How much is a personal injury case worth?

| Oct 1, 2020 | Personal injury

There are no guarantees regarding the value of a personal injury lawsuit. The process of finding out, however, starts with the conclusion of the injured’s medical treatment. Only then will an attorney have an idea of how the victim’s life will look moving forward after the injury. Victims are entitled to recover monetary compensation for expenses and losses caused by the injury.

Issues that influence the amount of damages

Different kinds of injuries result in varying amounts of financial compensation. Judges, attorneys and insurance companies weigh the following and other factors when determining an amount of payment that a bodily injury is worth.

  • Medical expenses: Insurance may pay for part of the medical care. Still, generally, this involves the cost of diagnosing and treating injuries in the hospital and ongoing therapy or care at home.
  • Loss of pay: Severe injuries can mean months or years of recovery, so it is difficult to work or be available for employment opportunities. Future earnings potential are also weighed if the injury involves amputation, a mental disorder or other permanent debilities.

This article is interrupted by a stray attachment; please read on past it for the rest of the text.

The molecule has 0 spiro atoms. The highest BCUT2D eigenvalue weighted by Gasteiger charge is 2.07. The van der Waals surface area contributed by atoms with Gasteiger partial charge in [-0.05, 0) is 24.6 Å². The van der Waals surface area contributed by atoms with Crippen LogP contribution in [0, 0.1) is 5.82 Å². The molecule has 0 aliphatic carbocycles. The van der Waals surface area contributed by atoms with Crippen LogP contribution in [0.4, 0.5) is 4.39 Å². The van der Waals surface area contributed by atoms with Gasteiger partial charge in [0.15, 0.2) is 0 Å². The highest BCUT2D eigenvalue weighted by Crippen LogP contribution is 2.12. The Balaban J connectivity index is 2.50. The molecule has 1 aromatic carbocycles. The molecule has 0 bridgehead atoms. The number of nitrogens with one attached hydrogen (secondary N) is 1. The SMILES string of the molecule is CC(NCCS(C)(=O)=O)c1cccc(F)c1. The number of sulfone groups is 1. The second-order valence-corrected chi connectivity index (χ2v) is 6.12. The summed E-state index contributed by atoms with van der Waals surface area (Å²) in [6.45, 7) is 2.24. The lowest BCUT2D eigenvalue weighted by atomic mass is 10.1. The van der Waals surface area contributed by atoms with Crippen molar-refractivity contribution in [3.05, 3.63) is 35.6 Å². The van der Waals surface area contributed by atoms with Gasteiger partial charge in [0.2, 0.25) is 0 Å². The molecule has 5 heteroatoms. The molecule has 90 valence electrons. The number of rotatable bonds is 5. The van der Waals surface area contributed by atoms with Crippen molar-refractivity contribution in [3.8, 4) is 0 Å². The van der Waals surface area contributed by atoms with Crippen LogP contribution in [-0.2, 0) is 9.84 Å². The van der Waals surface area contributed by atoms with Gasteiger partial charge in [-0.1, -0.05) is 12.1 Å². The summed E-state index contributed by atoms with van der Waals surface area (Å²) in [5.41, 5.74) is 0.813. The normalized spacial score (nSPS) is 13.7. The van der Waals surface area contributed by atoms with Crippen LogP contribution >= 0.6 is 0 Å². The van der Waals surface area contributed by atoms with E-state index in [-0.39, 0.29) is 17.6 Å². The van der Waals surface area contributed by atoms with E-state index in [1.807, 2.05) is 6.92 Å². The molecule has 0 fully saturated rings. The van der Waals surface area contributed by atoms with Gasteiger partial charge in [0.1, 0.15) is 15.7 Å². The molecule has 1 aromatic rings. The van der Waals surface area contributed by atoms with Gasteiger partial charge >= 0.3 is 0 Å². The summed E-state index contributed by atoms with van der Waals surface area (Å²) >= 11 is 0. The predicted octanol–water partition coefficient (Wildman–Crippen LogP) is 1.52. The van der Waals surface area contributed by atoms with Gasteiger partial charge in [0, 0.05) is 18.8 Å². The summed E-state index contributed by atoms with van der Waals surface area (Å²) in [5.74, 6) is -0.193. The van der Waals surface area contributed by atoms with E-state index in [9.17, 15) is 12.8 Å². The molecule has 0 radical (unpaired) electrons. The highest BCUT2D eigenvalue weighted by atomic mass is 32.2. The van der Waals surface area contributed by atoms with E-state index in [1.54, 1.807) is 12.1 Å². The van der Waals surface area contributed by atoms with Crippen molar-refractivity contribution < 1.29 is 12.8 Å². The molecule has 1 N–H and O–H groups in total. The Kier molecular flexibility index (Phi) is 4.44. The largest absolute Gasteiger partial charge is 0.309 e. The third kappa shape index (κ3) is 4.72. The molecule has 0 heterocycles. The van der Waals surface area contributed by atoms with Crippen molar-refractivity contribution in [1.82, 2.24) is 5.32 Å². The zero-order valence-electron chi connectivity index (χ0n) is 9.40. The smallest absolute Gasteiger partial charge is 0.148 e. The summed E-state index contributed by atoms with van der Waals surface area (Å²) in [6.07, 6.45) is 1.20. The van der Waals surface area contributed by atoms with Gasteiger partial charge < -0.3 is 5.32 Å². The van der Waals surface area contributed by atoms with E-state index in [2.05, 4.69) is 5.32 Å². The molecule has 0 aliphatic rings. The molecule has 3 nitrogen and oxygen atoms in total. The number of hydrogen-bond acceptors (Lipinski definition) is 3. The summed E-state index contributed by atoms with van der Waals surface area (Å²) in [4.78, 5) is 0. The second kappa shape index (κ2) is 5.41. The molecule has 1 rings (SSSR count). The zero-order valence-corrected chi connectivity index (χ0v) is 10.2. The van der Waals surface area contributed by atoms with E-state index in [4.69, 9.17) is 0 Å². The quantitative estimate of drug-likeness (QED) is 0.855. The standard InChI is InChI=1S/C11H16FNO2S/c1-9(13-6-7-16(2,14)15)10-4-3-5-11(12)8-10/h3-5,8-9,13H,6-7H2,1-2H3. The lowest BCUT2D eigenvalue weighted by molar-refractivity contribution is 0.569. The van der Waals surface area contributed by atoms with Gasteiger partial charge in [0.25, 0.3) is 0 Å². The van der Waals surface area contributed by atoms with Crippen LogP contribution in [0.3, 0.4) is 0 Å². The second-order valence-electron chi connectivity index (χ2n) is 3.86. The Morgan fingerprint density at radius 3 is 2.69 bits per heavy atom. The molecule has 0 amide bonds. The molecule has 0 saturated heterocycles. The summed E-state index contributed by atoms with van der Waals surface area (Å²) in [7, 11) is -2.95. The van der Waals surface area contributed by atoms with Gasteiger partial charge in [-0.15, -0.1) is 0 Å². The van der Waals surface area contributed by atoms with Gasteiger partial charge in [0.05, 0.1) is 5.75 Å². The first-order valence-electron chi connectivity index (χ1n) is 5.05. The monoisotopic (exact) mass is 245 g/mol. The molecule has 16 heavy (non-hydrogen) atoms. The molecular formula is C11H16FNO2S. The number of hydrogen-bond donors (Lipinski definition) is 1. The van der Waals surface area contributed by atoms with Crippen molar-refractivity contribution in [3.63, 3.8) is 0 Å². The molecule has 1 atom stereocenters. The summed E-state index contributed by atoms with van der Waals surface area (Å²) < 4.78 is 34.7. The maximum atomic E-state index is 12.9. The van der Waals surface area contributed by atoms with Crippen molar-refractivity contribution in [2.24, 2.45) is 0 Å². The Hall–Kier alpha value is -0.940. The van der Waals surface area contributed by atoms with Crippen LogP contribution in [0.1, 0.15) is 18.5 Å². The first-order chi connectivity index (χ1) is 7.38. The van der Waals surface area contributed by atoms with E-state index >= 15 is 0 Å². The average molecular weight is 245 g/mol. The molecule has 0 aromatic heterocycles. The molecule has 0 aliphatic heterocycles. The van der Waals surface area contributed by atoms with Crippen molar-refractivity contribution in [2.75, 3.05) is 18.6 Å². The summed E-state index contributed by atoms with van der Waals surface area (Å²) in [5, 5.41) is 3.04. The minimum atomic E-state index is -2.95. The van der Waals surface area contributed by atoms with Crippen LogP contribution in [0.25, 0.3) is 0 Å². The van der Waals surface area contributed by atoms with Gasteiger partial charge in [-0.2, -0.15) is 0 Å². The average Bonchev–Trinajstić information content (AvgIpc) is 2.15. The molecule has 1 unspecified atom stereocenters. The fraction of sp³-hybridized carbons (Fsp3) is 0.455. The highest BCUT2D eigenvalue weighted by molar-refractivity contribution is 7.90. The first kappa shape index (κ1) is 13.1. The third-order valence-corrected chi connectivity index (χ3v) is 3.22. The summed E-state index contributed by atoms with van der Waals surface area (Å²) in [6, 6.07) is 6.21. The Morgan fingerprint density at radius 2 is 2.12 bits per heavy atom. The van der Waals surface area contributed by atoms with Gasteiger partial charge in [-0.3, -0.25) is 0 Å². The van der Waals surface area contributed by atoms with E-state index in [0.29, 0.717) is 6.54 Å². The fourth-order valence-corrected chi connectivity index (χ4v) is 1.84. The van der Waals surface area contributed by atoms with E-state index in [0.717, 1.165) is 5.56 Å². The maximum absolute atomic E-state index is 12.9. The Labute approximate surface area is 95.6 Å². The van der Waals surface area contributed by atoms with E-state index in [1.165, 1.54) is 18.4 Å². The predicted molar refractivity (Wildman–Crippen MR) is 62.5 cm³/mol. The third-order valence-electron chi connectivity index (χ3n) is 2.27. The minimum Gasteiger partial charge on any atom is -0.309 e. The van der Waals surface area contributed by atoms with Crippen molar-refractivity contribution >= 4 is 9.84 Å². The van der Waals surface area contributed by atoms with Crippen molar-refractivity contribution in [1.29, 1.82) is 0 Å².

• Pain and suffering: Unlike many states, Connecticut has no cap on the amount of compensation a victim can receive for this. This can involve fear, shock, nervousness, worry, grief, and other mental issues.
  • Loss of a spouse’s consortium: This refers to future challenges the victim would have in conducting typical actions and activities with a spouse.
  • Other unique factors: These include losses or expenses specific to the injury, such as outfitting a car or home for a disabled person, or travel expenses to see specialists.

It’s best to discuss the injury with a lawyer

Personal injury claims can be worth nothing or millions. The best way to determine a likely amount is to discuss the matter with personal injury attorneys with experience practicing in Connecticut. They can weigh the above factors (and others) and apply them to the specifics of the victim’s case.